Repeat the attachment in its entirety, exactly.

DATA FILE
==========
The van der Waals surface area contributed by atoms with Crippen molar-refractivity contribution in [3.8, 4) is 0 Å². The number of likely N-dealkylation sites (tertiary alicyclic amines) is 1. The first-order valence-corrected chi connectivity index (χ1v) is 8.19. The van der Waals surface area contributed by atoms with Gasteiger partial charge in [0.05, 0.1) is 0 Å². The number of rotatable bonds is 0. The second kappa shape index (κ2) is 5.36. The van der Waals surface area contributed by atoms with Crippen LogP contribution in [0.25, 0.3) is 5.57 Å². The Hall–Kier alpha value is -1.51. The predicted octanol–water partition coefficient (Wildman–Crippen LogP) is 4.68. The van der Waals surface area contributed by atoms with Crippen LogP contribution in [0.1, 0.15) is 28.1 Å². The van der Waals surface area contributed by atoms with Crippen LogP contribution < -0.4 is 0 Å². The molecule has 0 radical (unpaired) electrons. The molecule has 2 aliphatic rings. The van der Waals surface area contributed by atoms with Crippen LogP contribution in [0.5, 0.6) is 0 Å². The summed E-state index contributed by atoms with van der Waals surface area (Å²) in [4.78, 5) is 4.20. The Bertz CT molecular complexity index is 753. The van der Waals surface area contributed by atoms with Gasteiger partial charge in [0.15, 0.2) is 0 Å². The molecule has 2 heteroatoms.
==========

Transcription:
The van der Waals surface area contributed by atoms with Crippen molar-refractivity contribution in [3.8, 4) is 0 Å². The number of likely N-dealkylation sites (tertiary alicyclic amines) is 1. The first-order valence-corrected chi connectivity index (χ1v) is 8.19. The van der Waals surface area contributed by atoms with Gasteiger partial charge in [0.05, 0.1) is 0 Å². The number of rotatable bonds is 0. The second kappa shape index (κ2) is 5.36. The van der Waals surface area contributed by atoms with Crippen LogP contribution in [0.25, 0.3) is 5.57 Å². The Hall–Kier alpha value is -1.51. The predicted octanol–water partition coefficient (Wildman–Crippen LogP) is 4.68. The van der Waals surface area contributed by atoms with Crippen LogP contribution in [0.1, 0.15) is 28.1 Å². The van der Waals surface area contributed by atoms with Crippen LogP contribution < -0.4 is 0 Å². The molecule has 0 radical (unpaired) electrons. The molecule has 2 aliphatic rings. The van der Waals surface area contributed by atoms with Crippen LogP contribution in [0.5, 0.6) is 0 Å². The summed E-state index contributed by atoms with van der Waals surface area (Å²) in [4.78, 5) is 4.20. The Bertz CT molecular complexity index is 753. The van der Waals surface area contributed by atoms with Gasteiger partial charge in [0.15, 0.2) is 0 Å². The molecule has 2 heteroatoms.